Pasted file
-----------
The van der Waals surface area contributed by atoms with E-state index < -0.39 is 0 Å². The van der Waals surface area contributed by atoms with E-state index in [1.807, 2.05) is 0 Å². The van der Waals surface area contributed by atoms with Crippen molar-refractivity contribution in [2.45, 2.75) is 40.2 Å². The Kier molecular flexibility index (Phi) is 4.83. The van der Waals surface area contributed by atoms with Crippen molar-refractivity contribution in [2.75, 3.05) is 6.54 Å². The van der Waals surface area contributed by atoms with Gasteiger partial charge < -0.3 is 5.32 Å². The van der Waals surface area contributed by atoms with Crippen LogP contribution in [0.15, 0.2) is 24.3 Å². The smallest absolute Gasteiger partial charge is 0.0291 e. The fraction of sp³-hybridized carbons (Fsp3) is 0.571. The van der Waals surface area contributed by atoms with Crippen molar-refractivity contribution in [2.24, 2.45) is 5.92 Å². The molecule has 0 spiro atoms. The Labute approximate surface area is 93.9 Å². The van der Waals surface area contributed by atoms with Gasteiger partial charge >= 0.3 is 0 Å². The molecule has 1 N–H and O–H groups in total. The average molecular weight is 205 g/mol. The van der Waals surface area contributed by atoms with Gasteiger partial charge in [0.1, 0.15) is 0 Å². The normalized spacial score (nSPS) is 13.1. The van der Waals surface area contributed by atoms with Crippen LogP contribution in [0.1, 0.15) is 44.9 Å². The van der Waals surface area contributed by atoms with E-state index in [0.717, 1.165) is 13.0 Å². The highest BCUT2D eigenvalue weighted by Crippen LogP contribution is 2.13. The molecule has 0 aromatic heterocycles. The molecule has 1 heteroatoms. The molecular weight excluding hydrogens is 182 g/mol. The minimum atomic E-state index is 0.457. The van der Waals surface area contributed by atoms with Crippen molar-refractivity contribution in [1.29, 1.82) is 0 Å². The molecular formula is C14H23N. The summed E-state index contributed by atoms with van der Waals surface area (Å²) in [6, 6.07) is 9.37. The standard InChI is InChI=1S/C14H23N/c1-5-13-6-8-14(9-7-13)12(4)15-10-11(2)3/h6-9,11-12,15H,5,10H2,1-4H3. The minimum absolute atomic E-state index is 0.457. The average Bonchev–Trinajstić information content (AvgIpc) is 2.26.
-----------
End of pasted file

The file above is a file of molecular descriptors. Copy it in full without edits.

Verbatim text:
The van der Waals surface area contributed by atoms with E-state index < -0.39 is 0 Å². The van der Waals surface area contributed by atoms with E-state index in [1.807, 2.05) is 0 Å². The van der Waals surface area contributed by atoms with Crippen molar-refractivity contribution in [2.45, 2.75) is 40.2 Å². The Kier molecular flexibility index (Phi) is 4.83. The van der Waals surface area contributed by atoms with Crippen molar-refractivity contribution in [2.75, 3.05) is 6.54 Å². The van der Waals surface area contributed by atoms with Gasteiger partial charge < -0.3 is 5.32 Å². The van der Waals surface area contributed by atoms with Crippen LogP contribution in [0.15, 0.2) is 24.3 Å². The smallest absolute Gasteiger partial charge is 0.0291 e. The fraction of sp³-hybridized carbons (Fsp3) is 0.571. The van der Waals surface area contributed by atoms with Crippen molar-refractivity contribution in [2.24, 2.45) is 5.92 Å². The molecule has 0 spiro atoms. The Labute approximate surface area is 93.9 Å². The van der Waals surface area contributed by atoms with Gasteiger partial charge >= 0.3 is 0 Å². The molecule has 1 N–H and O–H groups in total. The average molecular weight is 205 g/mol. The van der Waals surface area contributed by atoms with Gasteiger partial charge in [0.1, 0.15) is 0 Å². The normalized spacial score (nSPS) is 13.1. The van der Waals surface area contributed by atoms with Crippen LogP contribution in [0.1, 0.15) is 44.9 Å². The van der Waals surface area contributed by atoms with E-state index in [0.717, 1.165) is 13.0 Å². The highest BCUT2D eigenvalue weighted by Crippen LogP contribution is 2.13. The molecule has 0 aromatic heterocycles. The molecule has 1 heteroatoms. The molecular weight excluding hydrogens is 182 g/mol. The minimum atomic E-state index is 0.457. The van der Waals surface area contributed by atoms with Crippen molar-refractivity contribution in [1.29, 1.82) is 0 Å². The molecular formula is C14H23N. The summed E-state index contributed by atoms with van der Waals surface area (Å²) in [6, 6.07) is 9.37. The standard InChI is InChI=1S/C14H23N/c1-5-13-6-8-14(9-7-13)12(4)15-10-11(2)3/h6-9,11-12,15H,5,10H2,1-4H3. The minimum absolute atomic E-state index is 0.457. The average Bonchev–Trinajstić information content (AvgIpc) is 2.26.